In the wake of recent national tragedies, I am concerned about the spiritual and relational condition of our country.  I am saddened that we rarely hear anyone mention The Golden Rule or The Sermon on the Mount.  It seems we have also lost our appreciation for the Ten Commandments and the 23rd Psalm.  What about The Beatitudes or The Lord's Prayer?

Passages that once were the well-worn and well-loved truths of the Christian faith, as well as guardrails for our society, seem to have disappeared from our teaching and conversation.

Perhaps, it is time for a revival of The Golden Rule, The Ten Commandments and The Sermon on the Mount. Surely it is time to be comforted by the picture of the tender shepherd of the 23rd Psalm.

Whether we live in the Midwest or the Northeast, just imagine what our communities would be like if we really did begin to treat others the way we would want to be treated.

How would we all be transformed if we expressed the same compassion to friends, neighbors or even acquaintances that we hunger for ourselves?

I think I'll take some time to sit on my patio, watch the hummingbirds as they visit the hibiscus and thoughtfully consider Jesus' matchless words in Matthew 7:25. " So, in everything, do to others what you would have them do to you, for this sums up the Law and the Prophets."

How can you make The Golden Rule or The Sermon On The Mount a part of your daily conversation?  

Friday, July 27, 2012

The Legend--Or Not--of Herr Gessler

by Sandra Heska King

They say it's only a legend.

But some believe it's true.

That the national hero of Switzerland, William Tell, really lived.

The story (or at least one of the stories) goes that he was a Swiss mountaineer. Strong and tall and brave, and he was an expert with the crossbow. He lived in the canton of Uri during the 13th or 14th century.

Hermann Gessler, a cruel Austrian ruler, hung his cap on a high pole in the marketplace in the village of Altorf. He demanded that everyone who passed bow down before it.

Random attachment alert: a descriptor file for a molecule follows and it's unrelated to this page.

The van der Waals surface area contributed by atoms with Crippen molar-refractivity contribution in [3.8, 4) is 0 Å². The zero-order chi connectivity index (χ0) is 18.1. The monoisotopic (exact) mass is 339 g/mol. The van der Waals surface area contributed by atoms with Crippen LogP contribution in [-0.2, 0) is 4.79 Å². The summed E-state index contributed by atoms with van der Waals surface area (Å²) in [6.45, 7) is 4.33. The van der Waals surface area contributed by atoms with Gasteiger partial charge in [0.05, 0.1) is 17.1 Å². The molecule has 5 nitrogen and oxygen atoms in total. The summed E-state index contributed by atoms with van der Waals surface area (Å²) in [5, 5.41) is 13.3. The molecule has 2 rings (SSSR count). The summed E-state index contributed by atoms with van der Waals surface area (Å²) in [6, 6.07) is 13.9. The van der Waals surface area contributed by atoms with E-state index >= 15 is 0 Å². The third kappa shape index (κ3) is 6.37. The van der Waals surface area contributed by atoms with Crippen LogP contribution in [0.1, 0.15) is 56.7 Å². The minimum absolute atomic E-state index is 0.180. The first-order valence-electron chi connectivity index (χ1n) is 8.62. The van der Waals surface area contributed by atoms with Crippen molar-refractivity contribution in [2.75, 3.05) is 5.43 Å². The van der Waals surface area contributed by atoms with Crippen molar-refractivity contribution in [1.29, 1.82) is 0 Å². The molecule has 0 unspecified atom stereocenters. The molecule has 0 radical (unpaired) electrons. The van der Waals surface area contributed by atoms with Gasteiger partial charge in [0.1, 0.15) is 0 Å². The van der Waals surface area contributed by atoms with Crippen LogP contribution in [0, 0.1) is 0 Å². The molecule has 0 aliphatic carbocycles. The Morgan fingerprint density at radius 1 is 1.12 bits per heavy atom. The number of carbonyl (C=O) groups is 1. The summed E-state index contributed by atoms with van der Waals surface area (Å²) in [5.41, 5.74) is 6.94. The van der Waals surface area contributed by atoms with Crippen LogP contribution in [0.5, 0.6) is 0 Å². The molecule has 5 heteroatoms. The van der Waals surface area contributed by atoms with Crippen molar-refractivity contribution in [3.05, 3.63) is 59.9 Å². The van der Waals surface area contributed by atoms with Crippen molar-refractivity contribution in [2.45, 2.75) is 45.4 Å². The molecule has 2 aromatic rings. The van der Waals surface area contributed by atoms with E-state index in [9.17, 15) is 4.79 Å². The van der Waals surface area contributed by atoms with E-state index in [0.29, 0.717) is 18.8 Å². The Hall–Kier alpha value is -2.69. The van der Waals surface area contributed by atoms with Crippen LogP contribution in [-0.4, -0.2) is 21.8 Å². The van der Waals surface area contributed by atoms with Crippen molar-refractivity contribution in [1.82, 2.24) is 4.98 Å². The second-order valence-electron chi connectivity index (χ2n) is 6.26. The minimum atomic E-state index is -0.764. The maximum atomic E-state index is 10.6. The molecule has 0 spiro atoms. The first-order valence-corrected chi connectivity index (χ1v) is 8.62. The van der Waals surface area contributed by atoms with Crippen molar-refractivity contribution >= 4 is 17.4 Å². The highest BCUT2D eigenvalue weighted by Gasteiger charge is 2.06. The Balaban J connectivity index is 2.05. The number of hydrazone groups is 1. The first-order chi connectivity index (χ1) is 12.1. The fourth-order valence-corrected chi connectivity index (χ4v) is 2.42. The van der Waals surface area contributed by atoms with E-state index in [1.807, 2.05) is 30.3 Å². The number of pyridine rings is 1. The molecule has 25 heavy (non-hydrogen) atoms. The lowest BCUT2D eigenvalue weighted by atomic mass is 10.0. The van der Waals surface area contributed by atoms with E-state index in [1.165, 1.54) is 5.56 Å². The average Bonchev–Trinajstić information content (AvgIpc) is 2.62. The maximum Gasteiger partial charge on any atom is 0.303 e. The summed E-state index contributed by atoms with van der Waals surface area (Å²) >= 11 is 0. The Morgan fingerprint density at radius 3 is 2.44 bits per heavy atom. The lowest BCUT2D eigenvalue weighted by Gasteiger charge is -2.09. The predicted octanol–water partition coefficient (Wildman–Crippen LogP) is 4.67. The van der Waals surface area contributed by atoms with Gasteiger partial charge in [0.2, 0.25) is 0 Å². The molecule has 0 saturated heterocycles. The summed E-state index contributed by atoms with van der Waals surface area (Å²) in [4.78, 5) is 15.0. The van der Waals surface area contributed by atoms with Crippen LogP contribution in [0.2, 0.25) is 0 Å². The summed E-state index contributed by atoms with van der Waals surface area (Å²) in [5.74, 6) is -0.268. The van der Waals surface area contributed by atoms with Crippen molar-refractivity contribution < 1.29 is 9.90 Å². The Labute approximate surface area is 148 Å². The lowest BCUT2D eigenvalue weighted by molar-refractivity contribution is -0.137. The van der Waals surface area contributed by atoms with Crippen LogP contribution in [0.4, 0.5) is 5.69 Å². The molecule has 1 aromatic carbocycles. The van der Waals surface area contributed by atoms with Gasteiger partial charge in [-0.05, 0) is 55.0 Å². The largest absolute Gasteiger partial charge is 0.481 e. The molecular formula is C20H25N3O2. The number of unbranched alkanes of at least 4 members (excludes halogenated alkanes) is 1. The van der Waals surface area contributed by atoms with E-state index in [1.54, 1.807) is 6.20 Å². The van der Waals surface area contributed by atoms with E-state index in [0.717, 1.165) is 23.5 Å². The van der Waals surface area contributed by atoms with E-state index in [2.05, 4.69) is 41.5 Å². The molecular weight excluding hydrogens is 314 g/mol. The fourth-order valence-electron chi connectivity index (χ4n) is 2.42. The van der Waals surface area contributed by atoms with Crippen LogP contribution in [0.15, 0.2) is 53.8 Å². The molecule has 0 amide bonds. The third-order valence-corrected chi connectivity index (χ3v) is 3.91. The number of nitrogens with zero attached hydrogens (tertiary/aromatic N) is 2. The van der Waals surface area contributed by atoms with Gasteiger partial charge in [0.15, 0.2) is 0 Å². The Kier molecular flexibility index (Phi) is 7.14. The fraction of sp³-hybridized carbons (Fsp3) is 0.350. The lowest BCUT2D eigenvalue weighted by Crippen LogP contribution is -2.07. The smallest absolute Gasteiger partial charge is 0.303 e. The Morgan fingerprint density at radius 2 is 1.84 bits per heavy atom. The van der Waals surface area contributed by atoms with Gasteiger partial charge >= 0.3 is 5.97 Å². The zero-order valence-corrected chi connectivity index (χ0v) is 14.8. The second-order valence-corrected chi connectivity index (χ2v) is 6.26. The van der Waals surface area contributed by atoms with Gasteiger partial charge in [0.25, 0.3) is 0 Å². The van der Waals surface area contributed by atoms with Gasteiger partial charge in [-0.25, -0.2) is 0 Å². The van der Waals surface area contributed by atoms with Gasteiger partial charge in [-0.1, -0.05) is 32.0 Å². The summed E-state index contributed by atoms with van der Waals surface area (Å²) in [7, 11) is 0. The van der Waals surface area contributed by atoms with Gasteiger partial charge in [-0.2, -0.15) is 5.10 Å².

One day William and his young son passed through the square, but William refused to bow to the hat. This act enraged Herr Gessler, and he envisioned others following suit, and he would lose control. So he ordered William and his son executed, but because he was fascinated with William's fame as a marksman, he told him he could redeem his life by shooting an apple off his son's head.

The boy stood still and firm because he had faith in his father.

William split the apple in half with a single shot.

When Gessler asked William why he had removed two bolts from his quiver, William explained that if he had failed and killed his son, he would have turned the second bolt on Gessler himself.

That ticked Gessler off, of course, so he arrested William and tossed him on a ship to be imprisoned in the castle dungeon. A storm arose on the lake, and the terrified soldiers released William so he could steer the ship with his famed strength.

William managed to jump overboard and escaped. He ran cross country to the area of the castle, and when Herr Gessler arrived, he assassinated him with the second bolt. That sparked a Swiss uprising that eventually defeated the Austrians and led to Switzerland's independence.

Some stories leave out the part about Gessler being killed. And really, what was William doing with his bow while he was bound in a boat?

The truth is that Herr Gessler got away. I know this because I've seen him. I see him every July. I saw him just last week.

He hides out in Gaylord, Michigan, and tries to wreck the annual Alpenfest (now pushing 50 years.) He demands silence and that everyone bow down to his hat. The only way to get rid of him is to join together to sing Edelweiss, the song named after the white flower that grows in the alps.

By the way, the edelweiss was apparently adopted as a Swiss national symbol in the 19th century, and I found this little tidbit about it here.

Did you know that the edelweiss is not really a flower as such, but a set of 500 to a thousand tiny florets grouped in several heads (between 2 and 10 of them) surrounded by 5 to 15 white velvety leaves, that it is fertilised by flies, or that it originally comes from the Himalayas and was practically unknown until the late 19th century?

Interesting how something so beautiful can be fertilized by something as filthy as a fly.

Oh, here's another thing. It's scientific name, Leontopodium alpinum, literally means "alpine lion's paw."

But I'm sidetracked.

Because now I'm thinking about flies and standing firm and faith in our Father and redemption and the cross and apples and things being split and lions and overcoming evil with song.

Speaking of which, here's another song to the tune of Edelweiss. Maybe you'll recognize it.

Alpenfest happens again next year July 16-20. But if you want to see Herr Gessler, you have to be there for the opening celebration before he's chased out of town again.

And just for fun. Here's a handful of photos from our week.

Sissy and I and our other "mom" at the Honors Luncheon

What I looked like a bazillion years ago

Nancy and her alphorn

Thursday, July 26, 2012

10 Things I Won't Say to My Children Anytime Soon...

….Why waste all that time, all those hours, all that toothpaste brushing your teeth?

…Nevermind we adults are exactly like you, we are just grown-up kids.